17 NOVEMBER 1928, Page 8

Herbert Hoover : A Personal Impression M Y knowledge of Herbert

Hoover, like that of many Englishmen who have met him, dates back to those pre-War days when he lived in London in a biggish house in the West End. My recollection of the first meeting is still vivid. David Starr Jordan, the then head of the University at which both Hoover and his wife had graduated, had been particularly anxious that I should meet these star students of his, and had taken me to dinner at their house. One of their children had just joined the Boy Scouts and been made patrol leader. The conversation before dinner turned upon " BOy Scouting " (a movement I had just been helping to intro- duce into France)—whether the military element in it might be dangerous and so forth. Hoover, who had spoken little at first, delivered himself with some vigour and dogmatism, to the effect that if the soldierly spirit were engendered in youngsters by scouting, a measure of it would be all to the good.

I gained the impression from this talk that Hoover had wandered a good distance from the strict Quakerism of his forbears ; that the Quaker had become very much absorbed by the man of action, the engineer, the traveller, the temporary soldier defending the encampment against the Boker brigands ; and that his pioneer, adventurous and active life had given him something of a distrust of social or political theorizing. One felt that if he had to deal with things, with mining, with building, with the Organization of proceSses he could test, he was very much at home. But confronted with thoie intangible and dimly understood forces, the other man's opinions and feelings, a philosophy of life which did not happen to be his—then he was very much less at home.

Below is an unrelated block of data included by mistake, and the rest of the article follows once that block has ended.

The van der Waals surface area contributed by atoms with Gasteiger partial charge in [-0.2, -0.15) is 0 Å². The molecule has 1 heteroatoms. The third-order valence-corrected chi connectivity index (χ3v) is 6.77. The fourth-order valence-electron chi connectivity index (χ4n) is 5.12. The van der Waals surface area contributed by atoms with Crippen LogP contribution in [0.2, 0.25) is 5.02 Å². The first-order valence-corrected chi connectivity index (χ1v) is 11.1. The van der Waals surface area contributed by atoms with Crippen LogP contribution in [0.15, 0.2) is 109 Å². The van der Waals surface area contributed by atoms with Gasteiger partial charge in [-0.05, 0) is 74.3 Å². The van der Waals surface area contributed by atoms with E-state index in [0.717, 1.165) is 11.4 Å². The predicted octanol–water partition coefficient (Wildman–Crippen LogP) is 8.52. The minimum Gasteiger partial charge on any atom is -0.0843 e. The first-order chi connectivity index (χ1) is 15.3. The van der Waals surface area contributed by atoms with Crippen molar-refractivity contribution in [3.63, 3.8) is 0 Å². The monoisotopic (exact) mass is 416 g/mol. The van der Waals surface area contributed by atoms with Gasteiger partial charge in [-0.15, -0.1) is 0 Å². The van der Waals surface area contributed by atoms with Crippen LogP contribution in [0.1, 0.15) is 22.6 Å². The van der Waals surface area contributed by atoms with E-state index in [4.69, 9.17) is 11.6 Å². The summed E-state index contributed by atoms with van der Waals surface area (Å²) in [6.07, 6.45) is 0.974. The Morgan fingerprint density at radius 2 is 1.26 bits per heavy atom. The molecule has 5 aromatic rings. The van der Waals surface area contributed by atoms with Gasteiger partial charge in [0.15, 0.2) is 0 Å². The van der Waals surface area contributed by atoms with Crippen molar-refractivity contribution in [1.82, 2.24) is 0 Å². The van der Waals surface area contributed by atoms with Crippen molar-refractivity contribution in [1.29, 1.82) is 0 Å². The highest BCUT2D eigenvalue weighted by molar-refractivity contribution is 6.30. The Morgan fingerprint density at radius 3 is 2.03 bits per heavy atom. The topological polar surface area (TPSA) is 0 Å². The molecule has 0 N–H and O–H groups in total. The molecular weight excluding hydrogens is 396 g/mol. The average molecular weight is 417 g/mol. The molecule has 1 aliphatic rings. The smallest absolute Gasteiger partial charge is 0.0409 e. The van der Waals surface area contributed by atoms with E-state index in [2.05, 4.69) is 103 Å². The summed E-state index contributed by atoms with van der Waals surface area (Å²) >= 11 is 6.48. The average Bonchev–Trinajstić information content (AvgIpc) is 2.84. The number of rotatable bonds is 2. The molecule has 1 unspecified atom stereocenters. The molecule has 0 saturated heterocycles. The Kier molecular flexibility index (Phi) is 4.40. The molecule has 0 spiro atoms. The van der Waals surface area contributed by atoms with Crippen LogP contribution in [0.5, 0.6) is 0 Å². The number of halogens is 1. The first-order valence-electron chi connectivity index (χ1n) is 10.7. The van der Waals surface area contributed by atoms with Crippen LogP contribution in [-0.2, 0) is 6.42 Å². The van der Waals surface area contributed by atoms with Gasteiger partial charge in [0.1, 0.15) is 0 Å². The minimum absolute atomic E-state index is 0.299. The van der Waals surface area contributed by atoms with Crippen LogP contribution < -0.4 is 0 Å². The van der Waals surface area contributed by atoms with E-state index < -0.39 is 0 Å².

Subsequent Meetings did not greatly modify this impression. Not long after he had begun his relief work in Belgium, we met at a common friend's house and, walking home together after dinner, talked of the situ- ation Hoover was "facing. When he discussed problems of management and administration one got the impression or being lb Contact with a master=-sure, confident; resolute ; full of clear plans with definite and sharp notions of the way in which- they must be carried into effect. When he touched upon the political passions which both sides were revealing, the role which they had played • in the precipitation of the disaster, how those passions could be handled in any future reorganization ; how the stubborn phenomenon of Nationalism was to be surmounted ; the nature of the fallacies which thus tore . human society to shreds—all this part of the problem he seemed to dismiss with a gesture of impatience. As an administrator and engineer he knew that this, that, or the other way was the practical and effective way ; administration was an exact science ; if feelings and fancies stood in the way of doing things by the scientific method—well so much the worse for the feelings.

These were not his words, of course (and Hoover generalizes on social and political tendencies with diffi- culty) but this was a very clear impression carried away from a talk with him at that time—a time when no one dreamed that it was the destiny of this heavyish, rather awkward and not at all talkative or easy-going man, with none of the qualities of the demagogue or back- slapper, or " mixer," to become the chief magistrate of the American people so avid of social warmth and rather effusive cordiality.